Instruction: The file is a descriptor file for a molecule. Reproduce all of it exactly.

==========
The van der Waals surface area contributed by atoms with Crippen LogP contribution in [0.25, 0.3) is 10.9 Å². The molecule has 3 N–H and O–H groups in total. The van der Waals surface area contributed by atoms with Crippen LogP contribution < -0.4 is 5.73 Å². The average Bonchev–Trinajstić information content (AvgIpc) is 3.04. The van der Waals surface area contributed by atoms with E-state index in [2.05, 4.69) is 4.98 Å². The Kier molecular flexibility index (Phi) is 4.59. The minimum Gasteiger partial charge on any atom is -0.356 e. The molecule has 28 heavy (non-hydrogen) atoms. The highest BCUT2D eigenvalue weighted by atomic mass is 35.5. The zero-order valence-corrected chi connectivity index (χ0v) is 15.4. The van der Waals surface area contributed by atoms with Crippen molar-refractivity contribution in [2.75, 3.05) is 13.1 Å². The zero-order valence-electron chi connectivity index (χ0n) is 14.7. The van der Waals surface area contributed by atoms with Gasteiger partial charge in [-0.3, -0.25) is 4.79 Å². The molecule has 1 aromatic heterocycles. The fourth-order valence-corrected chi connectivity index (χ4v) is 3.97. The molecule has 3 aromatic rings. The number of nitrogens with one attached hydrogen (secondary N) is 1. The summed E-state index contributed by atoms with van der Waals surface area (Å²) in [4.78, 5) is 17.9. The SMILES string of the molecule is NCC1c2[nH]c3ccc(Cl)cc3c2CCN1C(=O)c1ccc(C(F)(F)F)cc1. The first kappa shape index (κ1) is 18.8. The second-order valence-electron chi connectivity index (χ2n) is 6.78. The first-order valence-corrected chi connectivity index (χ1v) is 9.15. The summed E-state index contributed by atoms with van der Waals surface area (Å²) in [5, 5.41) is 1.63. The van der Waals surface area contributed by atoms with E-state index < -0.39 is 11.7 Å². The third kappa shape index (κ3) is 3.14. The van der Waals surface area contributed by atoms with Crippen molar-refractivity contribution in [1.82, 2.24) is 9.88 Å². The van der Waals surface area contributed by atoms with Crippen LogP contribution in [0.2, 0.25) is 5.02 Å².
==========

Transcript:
The van der Waals surface area contributed by atoms with Crippen LogP contribution in [0.25, 0.3) is 10.9 Å². The molecule has 3 N–H and O–H groups in total. The van der Waals surface area contributed by atoms with Crippen LogP contribution < -0.4 is 5.73 Å². The average Bonchev–Trinajstić information content (AvgIpc) is 3.04. The van der Waals surface area contributed by atoms with E-state index in [2.05, 4.69) is 4.98 Å². The Kier molecular flexibility index (Phi) is 4.59. The minimum Gasteiger partial charge on any atom is -0.356 e. The molecule has 28 heavy (non-hydrogen) atoms. The highest BCUT2D eigenvalue weighted by atomic mass is 35.5. The zero-order valence-corrected chi connectivity index (χ0v) is 15.4. The van der Waals surface area contributed by atoms with Crippen molar-refractivity contribution in [2.75, 3.05) is 13.1 Å². The zero-order valence-electron chi connectivity index (χ0n) is 14.7. The van der Waals surface area contributed by atoms with Gasteiger partial charge in [-0.3, -0.25) is 4.79 Å². The molecule has 1 aromatic heterocycles. The fourth-order valence-corrected chi connectivity index (χ4v) is 3.97. The molecule has 3 aromatic rings. The number of nitrogens with one attached hydrogen (secondary N) is 1. The summed E-state index contributed by atoms with van der Waals surface area (Å²) in [4.78, 5) is 17.9. The SMILES string of the molecule is NCC1c2[nH]c3ccc(Cl)cc3c2CCN1C(=O)c1ccc(C(F)(F)F)cc1. The first kappa shape index (κ1) is 18.8. The second-order valence-electron chi connectivity index (χ2n) is 6.78. The first-order valence-corrected chi connectivity index (χ1v) is 9.15. The summed E-state index contributed by atoms with van der Waals surface area (Å²) in [5, 5.41) is 1.63. The van der Waals surface area contributed by atoms with E-state index < -0.39 is 11.7 Å². The third kappa shape index (κ3) is 3.14. The van der Waals surface area contributed by atoms with Crippen molar-refractivity contribution in [1.82, 2.24) is 9.88 Å². The van der Waals surface area contributed by atoms with Crippen LogP contribution in [0.2, 0.25) is 5.02 Å².